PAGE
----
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DuPage Habitat For Humanity Ready for Next Projectposted January 30th, 2015
DuPage Habitat For Humanity will take another step in a construction project thisafternoon, but executive director Dave Neary wants the Wheaton-based non-profit to take a giant leap over the next three years. Neary joined the local Habitataffiliate almost two years ago. He says DuPage Habitat For Humanity hasaccomplished a lot in two decades. Neary tells WDCB News he believes the organization can do even more in the future. Friday, DuPage Habitat For Humanity will begin work on two additions to its 11-unit Pioneer Prairie sub-division in West Chicago.
Chicago Public Library Launches Mobile Hot-Spot Pilot Projectposted January 30th, 2015
The Chicago Public Library wants to make it possible for more people to go online, at home. The Library will start lending mobile hot-spots to patrons at the Brighton Park, Greater Grand Crossing, and Douglass branches next month. Library Commissioner Brian Bannon says a $400,000 grant from the Knight Foundation and $175,000 from Google made the program possible. He tells WDCB News 30% of Chicago residents don’t have broadband access at home. Bannon says the Chicago Public Library is the largest provider of free access to technology in the city. He says while branches see record breaking demand inside the walls of the library, CPL is increasingly trying to find ways to help people bring the internet home and give them more flexability for how they use it. Bannon says currently demand for internet access at libraries is so great that visitors are limited to two, one hour sessions a day. The ‘Internet-2-Go’ program has 100 hot-spot devices available at the three pilot locations, users will be able to keep them for three weeks at a time.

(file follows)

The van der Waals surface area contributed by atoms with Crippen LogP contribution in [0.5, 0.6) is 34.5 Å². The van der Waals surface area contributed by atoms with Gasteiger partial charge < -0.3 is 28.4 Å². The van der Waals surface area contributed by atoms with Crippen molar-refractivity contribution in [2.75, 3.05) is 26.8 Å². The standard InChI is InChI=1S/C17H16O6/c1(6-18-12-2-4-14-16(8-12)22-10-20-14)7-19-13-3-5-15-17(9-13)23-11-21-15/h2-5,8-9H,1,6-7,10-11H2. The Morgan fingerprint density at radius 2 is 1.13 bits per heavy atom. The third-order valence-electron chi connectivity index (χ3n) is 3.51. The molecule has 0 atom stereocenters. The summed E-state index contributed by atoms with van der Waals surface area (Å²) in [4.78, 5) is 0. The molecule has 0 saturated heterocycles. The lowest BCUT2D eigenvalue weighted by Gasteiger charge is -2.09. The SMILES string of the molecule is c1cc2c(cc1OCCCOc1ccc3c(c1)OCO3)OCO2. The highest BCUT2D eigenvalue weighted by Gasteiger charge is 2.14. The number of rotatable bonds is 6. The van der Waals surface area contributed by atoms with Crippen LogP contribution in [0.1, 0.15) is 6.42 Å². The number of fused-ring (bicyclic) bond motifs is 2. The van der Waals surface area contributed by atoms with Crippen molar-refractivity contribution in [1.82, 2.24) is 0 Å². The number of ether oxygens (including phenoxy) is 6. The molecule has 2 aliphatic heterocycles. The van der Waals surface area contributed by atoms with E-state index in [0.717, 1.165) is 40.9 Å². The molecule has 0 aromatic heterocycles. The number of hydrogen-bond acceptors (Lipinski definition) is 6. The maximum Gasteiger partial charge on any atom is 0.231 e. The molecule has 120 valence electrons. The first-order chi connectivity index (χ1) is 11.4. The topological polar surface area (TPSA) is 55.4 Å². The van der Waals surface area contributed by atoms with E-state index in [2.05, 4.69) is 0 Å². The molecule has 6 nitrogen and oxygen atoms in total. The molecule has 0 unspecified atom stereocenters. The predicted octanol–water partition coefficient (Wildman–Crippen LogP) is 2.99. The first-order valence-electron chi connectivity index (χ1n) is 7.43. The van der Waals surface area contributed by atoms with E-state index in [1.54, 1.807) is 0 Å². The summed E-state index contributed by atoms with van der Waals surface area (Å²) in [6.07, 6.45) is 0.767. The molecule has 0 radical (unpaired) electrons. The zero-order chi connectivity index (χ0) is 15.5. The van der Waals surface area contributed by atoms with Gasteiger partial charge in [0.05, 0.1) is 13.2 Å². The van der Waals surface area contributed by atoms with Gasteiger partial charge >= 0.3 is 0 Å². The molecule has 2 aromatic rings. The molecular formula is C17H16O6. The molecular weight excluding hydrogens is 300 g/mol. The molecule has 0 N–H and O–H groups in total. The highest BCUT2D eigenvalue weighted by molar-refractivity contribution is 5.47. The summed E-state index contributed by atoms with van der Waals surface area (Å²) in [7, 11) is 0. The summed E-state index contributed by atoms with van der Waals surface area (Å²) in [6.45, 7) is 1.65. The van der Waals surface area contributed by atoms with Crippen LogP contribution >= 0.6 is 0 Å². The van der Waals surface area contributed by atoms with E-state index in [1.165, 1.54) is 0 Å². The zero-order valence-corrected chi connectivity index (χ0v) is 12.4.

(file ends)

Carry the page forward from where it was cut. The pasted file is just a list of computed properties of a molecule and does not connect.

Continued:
Task Force Releases Report on Fairgroundsposted January 29th, 2015
A new report is highlighting over 300 building code violations within structures on the DuPage County fairgrounds. The Real Estate Assessment Task Force was convened to analyze the best use of the 42-acre property once the DuPage Fair Association’s lease ends in 2020. The report ended up shining a light on a number of structural issues that raise questions about the short term future of the fair. DuPage County Board member Jim Healy says the report provided a lot of information and raised some important questions. He tells WDCB News right now the focus is on this year’s county fair. Healy says the county board will begin looking at the immediate future of the fair next week. He expects discussions on the long-term use of the fairgrounds to continue throughout the year.
Suburban Families Accounty For Half Of Region's Povertyposted January 29th, 2015